CAC

  • Identity verification for govt services requires balancing security, ease of use

    For people to use a cyber solution, it has to be easy enough for the layman to understand without difficulty.

  • Navy to unplug decades-old personnel IT systems, clear way for app-based self service

    The Navy says dozens of IT systems and websites for pay and personnel functions are about to be killed off in favor of a consolidated system sailors can access from anywhere.

  • DISA wants to keep cyber attackers locked in web browser

    Steve Wallace, a systems innovation scientist in the Emerging Technology Directorate at the Defense Information Systems Agency, said the agency soon will choose vendors to develop a prototype to protect the network and data from attacks that come through web browsers.

  • Zero trust pushes agencies away from an outdated approach to cybersecurity

    Randy Wood, vice president of U.S. public sector sales for Akamai, said zero trust is not a new idea, but one that is about five years old. It promotes the simple concept that trust is not an attribute of location, and just because an employee is trusted inside perimeter, it doesn’t mean he or she should be granted access to all the information.

  • Authentication and authorization both due for major upgrade

    Given the edgeless nature of modern networks, and the need to limit trust and access of both external and internal users, more and more IT leaders are recognizing the need to replace yesterday’s authentication and access.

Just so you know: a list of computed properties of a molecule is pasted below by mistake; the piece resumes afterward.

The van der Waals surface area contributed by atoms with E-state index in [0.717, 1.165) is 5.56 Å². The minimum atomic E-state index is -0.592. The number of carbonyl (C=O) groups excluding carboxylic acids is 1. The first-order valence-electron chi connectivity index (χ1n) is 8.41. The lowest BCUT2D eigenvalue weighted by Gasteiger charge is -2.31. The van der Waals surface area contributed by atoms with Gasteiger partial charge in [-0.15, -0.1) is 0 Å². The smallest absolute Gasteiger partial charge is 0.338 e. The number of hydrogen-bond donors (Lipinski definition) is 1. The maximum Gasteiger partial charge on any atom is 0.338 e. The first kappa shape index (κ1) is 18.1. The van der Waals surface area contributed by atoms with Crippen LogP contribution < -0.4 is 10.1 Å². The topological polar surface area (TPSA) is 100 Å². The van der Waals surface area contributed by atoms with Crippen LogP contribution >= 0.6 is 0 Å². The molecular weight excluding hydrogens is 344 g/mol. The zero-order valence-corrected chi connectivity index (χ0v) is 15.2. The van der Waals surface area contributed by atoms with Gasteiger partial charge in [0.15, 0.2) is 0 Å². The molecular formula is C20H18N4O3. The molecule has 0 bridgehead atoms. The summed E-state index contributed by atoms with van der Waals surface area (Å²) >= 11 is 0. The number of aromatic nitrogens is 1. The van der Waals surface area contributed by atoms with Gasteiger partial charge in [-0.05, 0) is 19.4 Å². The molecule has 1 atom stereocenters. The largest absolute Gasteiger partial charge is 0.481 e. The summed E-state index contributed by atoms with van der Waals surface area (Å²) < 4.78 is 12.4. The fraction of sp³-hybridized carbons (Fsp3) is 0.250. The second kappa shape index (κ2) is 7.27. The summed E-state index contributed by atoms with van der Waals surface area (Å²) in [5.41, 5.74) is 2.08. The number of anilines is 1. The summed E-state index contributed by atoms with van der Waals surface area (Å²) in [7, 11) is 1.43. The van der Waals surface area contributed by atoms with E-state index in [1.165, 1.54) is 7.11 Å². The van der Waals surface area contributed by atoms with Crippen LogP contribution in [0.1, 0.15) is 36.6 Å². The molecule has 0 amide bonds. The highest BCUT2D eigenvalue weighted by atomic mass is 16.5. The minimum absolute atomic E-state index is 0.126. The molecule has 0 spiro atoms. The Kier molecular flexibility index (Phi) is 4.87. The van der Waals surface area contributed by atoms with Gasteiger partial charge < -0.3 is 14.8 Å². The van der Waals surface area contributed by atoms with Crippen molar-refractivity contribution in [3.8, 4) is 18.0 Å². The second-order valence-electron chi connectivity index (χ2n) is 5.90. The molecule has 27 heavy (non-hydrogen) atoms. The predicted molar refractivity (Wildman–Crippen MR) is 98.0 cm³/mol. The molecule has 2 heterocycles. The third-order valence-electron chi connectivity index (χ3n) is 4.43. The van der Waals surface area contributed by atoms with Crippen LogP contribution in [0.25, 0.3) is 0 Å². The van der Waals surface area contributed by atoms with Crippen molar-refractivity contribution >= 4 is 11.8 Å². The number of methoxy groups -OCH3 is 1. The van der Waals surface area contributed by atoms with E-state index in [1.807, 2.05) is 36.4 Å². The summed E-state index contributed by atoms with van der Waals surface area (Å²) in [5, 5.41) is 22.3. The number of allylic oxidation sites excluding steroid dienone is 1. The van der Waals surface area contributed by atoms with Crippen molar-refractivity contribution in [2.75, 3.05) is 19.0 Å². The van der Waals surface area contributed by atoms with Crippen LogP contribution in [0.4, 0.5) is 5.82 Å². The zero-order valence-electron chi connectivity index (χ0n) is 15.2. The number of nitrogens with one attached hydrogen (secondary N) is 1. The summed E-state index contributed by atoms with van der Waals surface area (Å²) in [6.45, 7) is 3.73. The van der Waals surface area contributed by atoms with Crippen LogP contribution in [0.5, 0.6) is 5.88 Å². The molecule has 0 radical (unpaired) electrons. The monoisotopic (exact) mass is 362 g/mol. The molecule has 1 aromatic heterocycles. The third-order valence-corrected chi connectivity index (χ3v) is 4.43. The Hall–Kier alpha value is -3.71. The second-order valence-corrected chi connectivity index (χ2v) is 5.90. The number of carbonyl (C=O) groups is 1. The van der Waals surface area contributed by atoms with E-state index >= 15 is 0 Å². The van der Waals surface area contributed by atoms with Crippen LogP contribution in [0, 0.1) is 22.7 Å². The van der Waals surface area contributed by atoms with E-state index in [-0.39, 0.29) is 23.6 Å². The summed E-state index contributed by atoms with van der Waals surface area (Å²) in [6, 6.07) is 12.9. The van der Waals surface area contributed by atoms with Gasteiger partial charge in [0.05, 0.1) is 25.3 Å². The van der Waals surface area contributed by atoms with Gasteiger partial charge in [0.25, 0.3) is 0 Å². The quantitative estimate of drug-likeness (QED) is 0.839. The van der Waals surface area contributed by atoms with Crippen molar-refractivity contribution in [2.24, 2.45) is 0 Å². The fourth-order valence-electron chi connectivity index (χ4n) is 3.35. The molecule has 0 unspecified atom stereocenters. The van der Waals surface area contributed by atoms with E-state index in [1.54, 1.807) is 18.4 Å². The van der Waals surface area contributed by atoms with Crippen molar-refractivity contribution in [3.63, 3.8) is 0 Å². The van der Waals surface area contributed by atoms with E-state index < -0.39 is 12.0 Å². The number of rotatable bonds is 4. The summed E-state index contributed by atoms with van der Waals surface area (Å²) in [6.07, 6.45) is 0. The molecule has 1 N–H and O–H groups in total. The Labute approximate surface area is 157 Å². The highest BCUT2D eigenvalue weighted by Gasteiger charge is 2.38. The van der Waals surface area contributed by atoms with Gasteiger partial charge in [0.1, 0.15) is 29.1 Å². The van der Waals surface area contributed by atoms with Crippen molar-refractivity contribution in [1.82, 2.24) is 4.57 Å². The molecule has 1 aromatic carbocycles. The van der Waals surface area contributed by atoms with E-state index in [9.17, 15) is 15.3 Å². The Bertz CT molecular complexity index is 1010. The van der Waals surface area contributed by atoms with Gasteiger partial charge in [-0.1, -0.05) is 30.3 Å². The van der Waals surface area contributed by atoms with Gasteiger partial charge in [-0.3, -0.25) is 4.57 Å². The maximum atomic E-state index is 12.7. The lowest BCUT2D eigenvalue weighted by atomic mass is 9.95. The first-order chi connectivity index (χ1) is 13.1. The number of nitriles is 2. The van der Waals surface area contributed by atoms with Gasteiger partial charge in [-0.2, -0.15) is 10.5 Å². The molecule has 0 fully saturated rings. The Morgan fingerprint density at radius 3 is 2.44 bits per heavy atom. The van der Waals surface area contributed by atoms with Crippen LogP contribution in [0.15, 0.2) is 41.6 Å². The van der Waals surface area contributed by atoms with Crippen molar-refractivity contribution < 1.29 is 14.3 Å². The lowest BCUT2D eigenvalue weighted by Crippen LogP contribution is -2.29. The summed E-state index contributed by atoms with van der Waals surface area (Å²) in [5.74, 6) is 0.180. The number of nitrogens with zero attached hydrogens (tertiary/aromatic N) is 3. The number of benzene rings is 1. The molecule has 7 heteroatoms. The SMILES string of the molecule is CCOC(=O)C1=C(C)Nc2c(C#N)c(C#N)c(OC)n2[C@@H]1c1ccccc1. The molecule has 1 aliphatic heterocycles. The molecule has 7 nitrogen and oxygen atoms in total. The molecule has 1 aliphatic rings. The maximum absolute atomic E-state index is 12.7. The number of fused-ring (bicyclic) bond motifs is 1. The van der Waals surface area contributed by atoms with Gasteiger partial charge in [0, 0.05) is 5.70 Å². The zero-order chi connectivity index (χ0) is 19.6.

• Securely managing access and identity in government

    Radiant Logic’s differentiator is a three-letter phrase called “federated identity service.” This gives system administrators the flexibility to handle identity management quickly and safely.

  • Federal Identity Governance

    Today’s cybersecurity threat landscape has completely changed from the years where a Common Access Card (CAC) or Personal Identity Verification (PIV) card could provide reasonable security. For example, in 2015 the United States Central Command Twitter account was hacked. The Department of Defense has limited ways to secure this resource well beyond any kind of current identity control.

  • DoD and VA still working out bugs at joint health care facility

    The Defense Department and Veterans Administration tell Congress their still working out the bugs at their joint health care facility in Chicago.

  • DISA explores solution to mobile CAC challenge

    The Defense Department is having a particularly tough time integrating mobile technology into its mission, largely because every attempt to link it to the Common-Access-Card has been too cumbersome. But DISA’s Purebred program may have found a way to bypass the CAC altogether.

  • Federal CIO Insights: What’s Next in Mobile Security

    Mobile is critical infrastructure for government agencies. See what a panel of six federal CIOs, CISOs, and CTOs say is the solution to securing mobile.